Post-holiday season, it’s tempting to let the winter blues get the best of us. Particularly in the wake of yet another covid winter and yet another sombre New Years. There’s something particularly, poignantly sad about canceling the celebration of a new year, isn’t there? Before the holiday season began, as the days got darker and the weather grew colder, I checked out the audiobook of Wintering: The Power of Rest and Retreat in Difficult Times by British writer Katherine May. I listened to it as I walked through a wooded path after the first snowfall of the season.
The UK focus of the book did give me pause, I admit. “Oh, my sweet summer child,” I thought, quoting Old Nan, “what do you know about winter?” But May’s concept of “wintering” transcends the season itself and is also applied to the dark, low “winter” periods of life. Just as winter is an annual, perhaps unwelcome visitor, so too are these low periods. Wintering was written before the pandemic hit, but its timing could not have been better. Published in December 2020, the ongoing pandemic has given the book a striking relevance that May could not have anticipated while writing it.
May’s quest to learn the wintering habits of cultures with harsher climates than that of mild England takes her to neighbouring Nordic countries like Iceland, Norway, and Finland. Countries whose people, while far from rejoicing in the waning light, have found ways to embrace the darkness (the Danes introduced us to the concept of hygge, after all). There are passages dedicated to Christmastime rituals like Sweden’s candlelit Sankta Lucia ceremony, as well as neo-Paganistic rituals closer to home like the Druid celebrations at Stonehenge, ringing in the new year by watching the sun rise over the ancient monument. The chapters are structured according to the calendar, from October to March, with subheadings such as “Metamorphosis”, “Midwinter”, “Epiphany”, and “Thaw” as guideposts. Throughout these chapters, May discusses sometimes her own personal crises (how should one adequately prepare for recurring bouts of depression?) while also taking meandering dips into nature writing, looking to the life cycles of beehives and the hibernation habits of adorable, disappearing dormice for inspiration on how to handle the ups and inevitable downs of our own lives.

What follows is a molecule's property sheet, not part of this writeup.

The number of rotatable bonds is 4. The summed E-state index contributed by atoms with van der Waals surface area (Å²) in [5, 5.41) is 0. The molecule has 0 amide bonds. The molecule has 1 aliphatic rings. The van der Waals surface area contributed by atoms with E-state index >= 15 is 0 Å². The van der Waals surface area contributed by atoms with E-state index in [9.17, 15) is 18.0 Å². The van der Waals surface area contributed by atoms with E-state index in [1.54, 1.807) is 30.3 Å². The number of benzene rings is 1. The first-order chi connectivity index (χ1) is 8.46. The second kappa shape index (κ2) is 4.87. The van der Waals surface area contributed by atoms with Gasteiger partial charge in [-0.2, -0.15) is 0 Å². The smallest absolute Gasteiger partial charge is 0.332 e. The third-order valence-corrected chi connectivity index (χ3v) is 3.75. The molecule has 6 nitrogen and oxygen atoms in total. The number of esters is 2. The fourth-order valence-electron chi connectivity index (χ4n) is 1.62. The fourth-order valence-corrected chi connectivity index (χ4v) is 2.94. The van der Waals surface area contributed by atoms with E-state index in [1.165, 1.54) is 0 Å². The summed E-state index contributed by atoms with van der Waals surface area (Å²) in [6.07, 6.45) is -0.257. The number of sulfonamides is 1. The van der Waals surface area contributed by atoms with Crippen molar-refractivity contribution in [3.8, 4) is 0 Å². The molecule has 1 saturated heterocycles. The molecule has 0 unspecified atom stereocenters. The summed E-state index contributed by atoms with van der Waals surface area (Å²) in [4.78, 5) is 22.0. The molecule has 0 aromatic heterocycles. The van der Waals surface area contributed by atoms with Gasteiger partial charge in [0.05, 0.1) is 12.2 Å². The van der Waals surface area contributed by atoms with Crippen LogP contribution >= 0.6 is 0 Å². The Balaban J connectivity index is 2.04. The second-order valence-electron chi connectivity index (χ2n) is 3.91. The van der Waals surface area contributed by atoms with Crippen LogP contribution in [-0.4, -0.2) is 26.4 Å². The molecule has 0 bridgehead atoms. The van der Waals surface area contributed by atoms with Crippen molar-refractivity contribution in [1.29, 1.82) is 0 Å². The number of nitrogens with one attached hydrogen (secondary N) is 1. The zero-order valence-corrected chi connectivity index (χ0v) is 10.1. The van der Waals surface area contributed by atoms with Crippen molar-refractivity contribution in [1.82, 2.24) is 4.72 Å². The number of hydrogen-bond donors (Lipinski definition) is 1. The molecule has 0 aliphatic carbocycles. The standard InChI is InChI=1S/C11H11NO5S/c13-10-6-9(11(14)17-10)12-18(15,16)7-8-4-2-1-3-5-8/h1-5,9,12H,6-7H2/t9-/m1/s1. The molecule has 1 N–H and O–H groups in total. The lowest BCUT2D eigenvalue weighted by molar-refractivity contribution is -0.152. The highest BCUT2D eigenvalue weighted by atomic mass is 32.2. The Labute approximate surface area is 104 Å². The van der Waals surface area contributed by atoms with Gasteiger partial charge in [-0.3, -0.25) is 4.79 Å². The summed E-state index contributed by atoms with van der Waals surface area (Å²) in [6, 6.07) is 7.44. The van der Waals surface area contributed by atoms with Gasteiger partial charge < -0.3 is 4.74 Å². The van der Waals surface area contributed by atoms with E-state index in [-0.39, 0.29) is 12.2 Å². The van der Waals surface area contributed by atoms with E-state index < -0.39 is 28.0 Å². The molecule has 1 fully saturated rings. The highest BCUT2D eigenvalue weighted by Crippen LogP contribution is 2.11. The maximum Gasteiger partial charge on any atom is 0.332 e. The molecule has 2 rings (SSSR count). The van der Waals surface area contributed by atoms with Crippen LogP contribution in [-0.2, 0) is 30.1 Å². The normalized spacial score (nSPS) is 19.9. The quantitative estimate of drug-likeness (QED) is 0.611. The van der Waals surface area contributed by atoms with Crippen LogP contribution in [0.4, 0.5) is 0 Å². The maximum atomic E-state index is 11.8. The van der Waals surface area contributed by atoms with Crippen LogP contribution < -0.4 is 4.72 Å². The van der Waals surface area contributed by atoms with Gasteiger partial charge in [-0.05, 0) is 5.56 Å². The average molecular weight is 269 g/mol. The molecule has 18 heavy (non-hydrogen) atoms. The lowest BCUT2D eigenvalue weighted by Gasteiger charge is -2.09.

Canada Council, The Writers’ Union of Canada and Simon & Schuster Canada, Samantha M. Bailey, author of the #1 national bestseller Woman on the Edge, will be visiting Vaughan Public Libraries’ Adult Book Club on May 20, 2021. I wanted to invite Samantha for two reasons: first, she’s originally from Thornhill and used to frequent the Bathurst Clark Resource Library (had I met her already?!); second, while many would agree that her bestselling title is most successful in the gripping pace, nonetheless it promotes mental health awareness in a way, just in time for the Mental Health Awareness Week in May.
I’d save most of the conversation about this intriguing psychological thriller and Samantha’s creative process for the event night. But if you can’t wait, take a quick peek at our Vaughan Reads video :)! Don’t forget to register on Eventbrite and enjoy an evening with Samantha on May 20!
Here, I’d like to talk more about mental health. Although Samantha’s writing emphasized more on creating a suspenseful page turner than exploring the matter of mental health, postpartum depression was one of the sources that had inspired her work. Her depiction of the protagonist Nicole Markham’s postpartum depression symptoms is absorbing. I’m pretty sure it resonates with many mothers. I myself had experienced a long period of postpartum blue after I had my first child. Without any social support (no parents, no friends nearby, only a husband as inexperienced as I was), brand-new motherhood had struck me with far more anxiety than joy. Even now, I can still vividly recall how strange my feeling was when I first saw my son’s wrinkly, bruised face when he had finally been suctioned and forcepped out of me after thirty-six hours of induction and labour – my heart raced with panic and wondered if I could have returned him like returning a wrong-sized T-shirt, and that feeling had caused guilt in me in every single second of the next six weeks. I still remember I would wake up every twenty minutes at night, gasping, worrying that my son’s little life would go cold before I could enjoy it. I would constantly get up to check on his breathing, never mind he was always hungry and woke me up every one or two hours to be fed, while my body was still experiencing severe pain from the traumatic delivery. Anxiety prevailed. Depression followed. The beginning of my motherhood was ever rough! Fortunately, the chemicals in my brain didn’t act up, and my symptoms gradually dispersed as my son became more playful about six weeks later.